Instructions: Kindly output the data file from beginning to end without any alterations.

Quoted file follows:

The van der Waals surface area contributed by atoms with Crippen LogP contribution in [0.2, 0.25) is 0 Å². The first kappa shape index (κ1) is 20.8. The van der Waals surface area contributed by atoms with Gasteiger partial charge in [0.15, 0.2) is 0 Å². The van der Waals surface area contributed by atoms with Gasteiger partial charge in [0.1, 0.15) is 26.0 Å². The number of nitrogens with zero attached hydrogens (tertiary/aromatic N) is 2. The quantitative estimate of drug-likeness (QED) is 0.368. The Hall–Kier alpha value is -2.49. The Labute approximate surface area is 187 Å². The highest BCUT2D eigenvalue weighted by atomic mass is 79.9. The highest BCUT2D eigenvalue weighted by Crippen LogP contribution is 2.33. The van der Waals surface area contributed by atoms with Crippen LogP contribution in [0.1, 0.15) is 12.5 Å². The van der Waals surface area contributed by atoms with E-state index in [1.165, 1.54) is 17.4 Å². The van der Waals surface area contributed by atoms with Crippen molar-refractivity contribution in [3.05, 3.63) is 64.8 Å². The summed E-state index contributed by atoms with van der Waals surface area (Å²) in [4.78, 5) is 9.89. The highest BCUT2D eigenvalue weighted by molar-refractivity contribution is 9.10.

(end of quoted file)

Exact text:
The van der Waals surface area contributed by atoms with Crippen LogP contribution in [0.2, 0.25) is 0 Å². The first kappa shape index (κ1) is 20.8. The van der Waals surface area contributed by atoms with Gasteiger partial charge in [0.15, 0.2) is 0 Å². The van der Waals surface area contributed by atoms with Gasteiger partial charge in [0.1, 0.15) is 26.0 Å². The number of nitrogens with zero attached hydrogens (tertiary/aromatic N) is 2. The quantitative estimate of drug-likeness (QED) is 0.368. The Hall–Kier alpha value is -2.49. The Labute approximate surface area is 187 Å². The highest BCUT2D eigenvalue weighted by atomic mass is 79.9. The highest BCUT2D eigenvalue weighted by Crippen LogP contribution is 2.33. The van der Waals surface area contributed by atoms with Crippen LogP contribution in [0.1, 0.15) is 12.5 Å². The van der Waals surface area contributed by atoms with E-state index in [1.165, 1.54) is 17.4 Å². The van der Waals surface area contributed by atoms with Crippen molar-refractivity contribution in [3.05, 3.63) is 64.8 Å². The summed E-state index contributed by atoms with van der Waals surface area (Å²) in [4.78, 5) is 9.89. The highest BCUT2D eigenvalue weighted by molar-refractivity contribution is 9.10.